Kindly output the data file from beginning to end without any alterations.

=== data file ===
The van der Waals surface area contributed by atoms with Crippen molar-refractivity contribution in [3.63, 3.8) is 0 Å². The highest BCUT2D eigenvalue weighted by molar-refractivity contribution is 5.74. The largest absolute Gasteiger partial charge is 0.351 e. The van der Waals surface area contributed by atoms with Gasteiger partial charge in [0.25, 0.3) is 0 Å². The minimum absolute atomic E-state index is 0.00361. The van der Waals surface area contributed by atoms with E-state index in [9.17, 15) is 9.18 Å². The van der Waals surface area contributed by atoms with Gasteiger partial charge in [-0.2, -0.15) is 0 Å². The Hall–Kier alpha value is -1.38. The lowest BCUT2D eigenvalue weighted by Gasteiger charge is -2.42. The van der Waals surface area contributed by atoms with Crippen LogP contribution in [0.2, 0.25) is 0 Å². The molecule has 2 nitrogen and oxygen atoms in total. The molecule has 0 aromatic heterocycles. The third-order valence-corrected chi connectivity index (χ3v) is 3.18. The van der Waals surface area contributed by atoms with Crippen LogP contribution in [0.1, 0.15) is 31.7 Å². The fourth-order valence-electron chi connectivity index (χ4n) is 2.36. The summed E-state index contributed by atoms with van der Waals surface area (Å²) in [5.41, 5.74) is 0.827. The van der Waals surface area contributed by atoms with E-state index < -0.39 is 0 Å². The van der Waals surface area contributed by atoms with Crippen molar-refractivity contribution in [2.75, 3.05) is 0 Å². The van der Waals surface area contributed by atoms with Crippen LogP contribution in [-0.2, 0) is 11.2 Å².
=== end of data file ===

The van der Waals surface area contributed by atoms with Crippen molar-refractivity contribution in [3.63, 3.8) is 0 Å². The highest BCUT2D eigenvalue weighted by molar-refractivity contribution is 5.74. The largest absolute Gasteiger partial charge is 0.351 e. The van der Waals surface area contributed by atoms with Gasteiger partial charge in [0.25, 0.3) is 0 Å². The minimum absolute atomic E-state index is 0.00361. The van der Waals surface area contributed by atoms with E-state index in [9.17, 15) is 9.18 Å². The van der Waals surface area contributed by atoms with Gasteiger partial charge in [-0.2, -0.15) is 0 Å². The Hall–Kier alpha value is -1.38. The lowest BCUT2D eigenvalue weighted by Gasteiger charge is -2.42. The van der Waals surface area contributed by atoms with Crippen LogP contribution in [0.2, 0.25) is 0 Å². The molecule has 2 nitrogen and oxygen atoms in total. The molecule has 0 aromatic heterocycles. The third-order valence-corrected chi connectivity index (χ3v) is 3.18. The van der Waals surface area contributed by atoms with Crippen LogP contribution in [0.1, 0.15) is 31.7 Å². The fourth-order valence-electron chi connectivity index (χ4n) is 2.36. The summed E-state index contributed by atoms with van der Waals surface area (Å²) in [5.41, 5.74) is 0.827. The van der Waals surface area contributed by atoms with E-state index < -0.39 is 0 Å². The van der Waals surface area contributed by atoms with Crippen molar-refractivity contribution in [2.75, 3.05) is 0 Å². The van der Waals surface area contributed by atoms with Crippen LogP contribution in [-0.2, 0) is 11.2 Å².